More detailed guidance on sentencing is needed
The sentencing of so-called historic child sexual abuse is fraught with difficulty. Following a series of Supreme Court decisions over the past 15 years or so, prosecutions may now be initiated for sexual offences alleged to have occurred many years or even decades before they were formally reported.
The same sentencing principles apply, no matter when the offences were committed, save that sentences must be determined by reference to the maximum sentences that applied at the time of commission.
Proportionality, the fundamental and overarching sentencing principle in Ireland, requires that every sentence must be proportionate to the gravity of the offence and the personal circumstances of the offender.
Both elements of the principle must be given due weight, and personal circumstances are normally assessed as they exist at the time of sentence, rather than at the time of the offence.
When a long period has elapsed between offence and sentence, a sharp distinction must therefore be drawn between the punishment merited by the offence and the sentence appropriate for the offender.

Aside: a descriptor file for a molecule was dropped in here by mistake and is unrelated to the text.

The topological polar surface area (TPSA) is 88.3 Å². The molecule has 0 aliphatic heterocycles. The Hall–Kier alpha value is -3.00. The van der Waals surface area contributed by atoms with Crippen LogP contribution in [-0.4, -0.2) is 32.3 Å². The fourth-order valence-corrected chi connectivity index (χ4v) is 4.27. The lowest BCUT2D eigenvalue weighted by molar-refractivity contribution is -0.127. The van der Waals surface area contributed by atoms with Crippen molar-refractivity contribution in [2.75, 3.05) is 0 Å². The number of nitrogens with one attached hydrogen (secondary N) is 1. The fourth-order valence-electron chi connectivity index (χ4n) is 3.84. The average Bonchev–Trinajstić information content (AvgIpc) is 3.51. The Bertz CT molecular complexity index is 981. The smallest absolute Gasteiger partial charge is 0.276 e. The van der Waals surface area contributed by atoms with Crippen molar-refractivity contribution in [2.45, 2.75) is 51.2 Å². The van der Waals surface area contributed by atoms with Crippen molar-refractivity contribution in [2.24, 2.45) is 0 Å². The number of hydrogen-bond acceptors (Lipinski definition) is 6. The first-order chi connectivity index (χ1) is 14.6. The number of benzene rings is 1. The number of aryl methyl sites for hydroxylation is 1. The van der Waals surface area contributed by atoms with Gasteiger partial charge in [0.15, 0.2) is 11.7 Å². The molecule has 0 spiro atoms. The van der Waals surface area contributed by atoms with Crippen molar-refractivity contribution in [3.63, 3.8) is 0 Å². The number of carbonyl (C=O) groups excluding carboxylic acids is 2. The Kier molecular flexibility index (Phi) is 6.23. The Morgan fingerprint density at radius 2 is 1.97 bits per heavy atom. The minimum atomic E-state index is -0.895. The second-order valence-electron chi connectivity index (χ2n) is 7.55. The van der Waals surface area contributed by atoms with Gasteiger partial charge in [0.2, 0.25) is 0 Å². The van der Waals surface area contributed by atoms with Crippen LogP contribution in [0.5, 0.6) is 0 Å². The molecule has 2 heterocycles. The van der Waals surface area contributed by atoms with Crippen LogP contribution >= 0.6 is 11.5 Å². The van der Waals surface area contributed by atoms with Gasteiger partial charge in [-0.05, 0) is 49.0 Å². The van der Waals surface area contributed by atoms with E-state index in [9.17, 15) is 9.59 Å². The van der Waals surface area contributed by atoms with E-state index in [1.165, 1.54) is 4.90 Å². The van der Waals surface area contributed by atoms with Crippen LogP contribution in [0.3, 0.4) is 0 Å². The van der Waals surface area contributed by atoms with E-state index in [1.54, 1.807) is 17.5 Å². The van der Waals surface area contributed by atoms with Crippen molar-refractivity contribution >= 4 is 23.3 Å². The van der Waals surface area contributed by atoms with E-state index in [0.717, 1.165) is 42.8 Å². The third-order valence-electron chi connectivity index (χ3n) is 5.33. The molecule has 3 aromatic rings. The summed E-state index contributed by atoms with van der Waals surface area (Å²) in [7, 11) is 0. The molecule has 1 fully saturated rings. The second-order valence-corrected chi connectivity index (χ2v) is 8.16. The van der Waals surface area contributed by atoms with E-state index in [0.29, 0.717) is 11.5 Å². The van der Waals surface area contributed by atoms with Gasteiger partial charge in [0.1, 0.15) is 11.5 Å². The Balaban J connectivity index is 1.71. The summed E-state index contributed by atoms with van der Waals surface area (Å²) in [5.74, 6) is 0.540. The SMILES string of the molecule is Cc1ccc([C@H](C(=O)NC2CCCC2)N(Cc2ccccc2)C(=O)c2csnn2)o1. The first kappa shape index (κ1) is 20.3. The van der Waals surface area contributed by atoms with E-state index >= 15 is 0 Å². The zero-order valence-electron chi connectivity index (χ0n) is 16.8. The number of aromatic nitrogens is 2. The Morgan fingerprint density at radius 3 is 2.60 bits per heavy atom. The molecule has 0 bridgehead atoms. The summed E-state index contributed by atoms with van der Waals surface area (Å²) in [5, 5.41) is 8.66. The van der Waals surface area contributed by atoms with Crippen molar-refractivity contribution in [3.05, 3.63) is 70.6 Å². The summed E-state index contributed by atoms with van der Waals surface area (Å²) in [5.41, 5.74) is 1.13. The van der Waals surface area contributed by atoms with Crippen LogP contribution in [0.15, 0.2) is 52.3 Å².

Mr Justice Paul Carney very properly made that distinction last Monday when sentencing Patrick O’Brien, who pleaded guilty to raping his young daughter over a 10-year period from 1973 to 1982. As the judge said, this prolonged and serious abuse, even in response to a guilty plea, would usually merit at least 12 years’ imprisonment.
However, the judge was also constitutionally obliged to consider the offender’s personal circumstances and, most notably in this case, his ill-health. It was for this reason that he suspended three-quarters of the sentence.
The decision to grant bail pending appeal seems to have evoked the most controversy. In one or two previous cases of a similar kind where short prison sentences were imposed on very elderly or seriously-ill offenders, the Court of Criminal Appeal, inspired largely by humanitarian considerations, had suspended the sentences in their entirety. Mr Justice Carney was obviously cognisant of these decisions.
There is no guarantee that the Court of Criminal Appeal will adopt such an approach in this case, and indeed, the Director of Public Prosecutions will be entitled to cross-appeal, arguing that the sentence was unduly lenient.
The appeal court may well uphold Judge Carney’s sentence or even decide that a longer term should be imposed. Should that happen, O’Brien will go to prison and serve whatever time the court directs. In that event, the conditional liberty which has been granted to O’Brien will be no more than a temporary respite from a custodial sentence.
Decisions of this nature always evoke controversy with predictable calls for sentencing guidelines or mandatory sentences. Yet it is important that critics should concentrate, not on an isolated case like this which may well have a different outcome once considered by the Court of Criminal Appeal, but on the general pattern of sentencing.